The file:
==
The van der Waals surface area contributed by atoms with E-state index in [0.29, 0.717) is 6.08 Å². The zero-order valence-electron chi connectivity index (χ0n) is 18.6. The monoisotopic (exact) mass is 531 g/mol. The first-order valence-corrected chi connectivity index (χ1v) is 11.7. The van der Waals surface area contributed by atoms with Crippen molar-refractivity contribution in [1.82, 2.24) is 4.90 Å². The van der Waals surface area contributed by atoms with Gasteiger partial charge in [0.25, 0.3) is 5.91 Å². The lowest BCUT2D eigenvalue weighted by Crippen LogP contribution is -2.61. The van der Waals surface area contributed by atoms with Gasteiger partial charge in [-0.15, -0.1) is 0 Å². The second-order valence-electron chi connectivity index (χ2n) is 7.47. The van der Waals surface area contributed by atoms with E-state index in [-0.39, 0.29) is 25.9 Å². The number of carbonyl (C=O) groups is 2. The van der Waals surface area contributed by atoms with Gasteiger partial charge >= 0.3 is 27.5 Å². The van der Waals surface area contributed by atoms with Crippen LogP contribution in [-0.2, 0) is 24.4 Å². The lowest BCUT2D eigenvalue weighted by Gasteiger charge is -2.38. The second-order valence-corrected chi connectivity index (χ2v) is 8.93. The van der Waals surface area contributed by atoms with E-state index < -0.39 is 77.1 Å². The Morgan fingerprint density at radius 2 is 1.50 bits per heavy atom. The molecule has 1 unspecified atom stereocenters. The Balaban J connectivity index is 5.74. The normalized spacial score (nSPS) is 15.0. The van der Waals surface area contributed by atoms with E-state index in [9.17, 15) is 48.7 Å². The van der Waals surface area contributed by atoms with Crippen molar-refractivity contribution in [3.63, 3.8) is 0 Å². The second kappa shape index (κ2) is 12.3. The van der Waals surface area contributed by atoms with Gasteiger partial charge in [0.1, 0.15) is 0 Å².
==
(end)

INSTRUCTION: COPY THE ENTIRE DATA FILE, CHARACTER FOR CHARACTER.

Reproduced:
The van der Waals surface area contributed by atoms with E-state index in [0.29, 0.717) is 6.08 Å². The zero-order valence-electron chi connectivity index (χ0n) is 18.6. The monoisotopic (exact) mass is 531 g/mol. The first-order valence-corrected chi connectivity index (χ1v) is 11.7. The van der Waals surface area contributed by atoms with Crippen molar-refractivity contribution in [1.82, 2.24) is 4.90 Å². The van der Waals surface area contributed by atoms with Gasteiger partial charge in [0.25, 0.3) is 5.91 Å². The lowest BCUT2D eigenvalue weighted by Crippen LogP contribution is -2.61. The van der Waals surface area contributed by atoms with Gasteiger partial charge in [-0.15, -0.1) is 0 Å². The second-order valence-electron chi connectivity index (χ2n) is 7.47. The van der Waals surface area contributed by atoms with E-state index in [-0.39, 0.29) is 25.9 Å². The number of carbonyl (C=O) groups is 2. The van der Waals surface area contributed by atoms with Gasteiger partial charge >= 0.3 is 27.5 Å². The van der Waals surface area contributed by atoms with Crippen LogP contribution in [-0.2, 0) is 24.4 Å². The lowest BCUT2D eigenvalue weighted by Gasteiger charge is -2.38. The second-order valence-corrected chi connectivity index (χ2v) is 8.93. The van der Waals surface area contributed by atoms with E-state index < -0.39 is 77.1 Å². The Morgan fingerprint density at radius 2 is 1.50 bits per heavy atom. The molecule has 1 unspecified atom stereocenters. The Balaban J connectivity index is 5.74. The normalized spacial score (nSPS) is 15.0. The van der Waals surface area contributed by atoms with E-state index in [9.17, 15) is 48.7 Å². The van der Waals surface area contributed by atoms with Crippen molar-refractivity contribution in [3.63, 3.8) is 0 Å². The second kappa shape index (κ2) is 12.3. The van der Waals surface area contributed by atoms with Gasteiger partial charge in [0.1, 0.15) is 0 Å².